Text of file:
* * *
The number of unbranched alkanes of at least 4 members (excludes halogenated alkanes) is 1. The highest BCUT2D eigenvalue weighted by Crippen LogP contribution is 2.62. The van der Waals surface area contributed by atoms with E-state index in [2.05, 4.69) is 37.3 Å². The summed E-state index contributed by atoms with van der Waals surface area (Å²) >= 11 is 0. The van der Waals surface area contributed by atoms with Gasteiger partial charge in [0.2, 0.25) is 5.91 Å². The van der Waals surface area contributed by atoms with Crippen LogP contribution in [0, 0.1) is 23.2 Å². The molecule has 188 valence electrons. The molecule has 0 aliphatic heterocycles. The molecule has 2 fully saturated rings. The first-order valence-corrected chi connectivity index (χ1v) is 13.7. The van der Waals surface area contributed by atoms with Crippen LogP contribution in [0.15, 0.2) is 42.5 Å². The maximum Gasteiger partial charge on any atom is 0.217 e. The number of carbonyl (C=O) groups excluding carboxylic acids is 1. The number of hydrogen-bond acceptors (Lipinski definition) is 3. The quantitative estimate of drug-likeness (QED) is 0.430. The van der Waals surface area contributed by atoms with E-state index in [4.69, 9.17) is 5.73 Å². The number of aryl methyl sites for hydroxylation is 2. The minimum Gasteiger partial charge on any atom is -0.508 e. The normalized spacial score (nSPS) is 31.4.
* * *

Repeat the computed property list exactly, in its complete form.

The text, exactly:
The number of unbranched alkanes of at least 4 members (excludes halogenated alkanes) is 1. The highest BCUT2D eigenvalue weighted by Crippen LogP contribution is 2.62. The van der Waals surface area contributed by atoms with E-state index in [2.05, 4.69) is 37.3 Å². The summed E-state index contributed by atoms with van der Waals surface area (Å²) >= 11 is 0. The van der Waals surface area contributed by atoms with Gasteiger partial charge in [0.2, 0.25) is 5.91 Å². The van der Waals surface area contributed by atoms with Crippen LogP contribution in [0, 0.1) is 23.2 Å². The molecule has 188 valence electrons. The molecule has 0 aliphatic heterocycles. The molecule has 2 fully saturated rings. The first-order valence-corrected chi connectivity index (χ1v) is 13.7. The van der Waals surface area contributed by atoms with Crippen LogP contribution in [0.15, 0.2) is 42.5 Å². The maximum Gasteiger partial charge on any atom is 0.217 e. The number of carbonyl (C=O) groups excluding carboxylic acids is 1. The number of hydrogen-bond acceptors (Lipinski definition) is 3. The quantitative estimate of drug-likeness (QED) is 0.430. The van der Waals surface area contributed by atoms with E-state index in [4.69, 9.17) is 5.73 Å². The number of aryl methyl sites for hydroxylation is 2. The minimum Gasteiger partial charge on any atom is -0.508 e. The normalized spacial score (nSPS) is 31.4.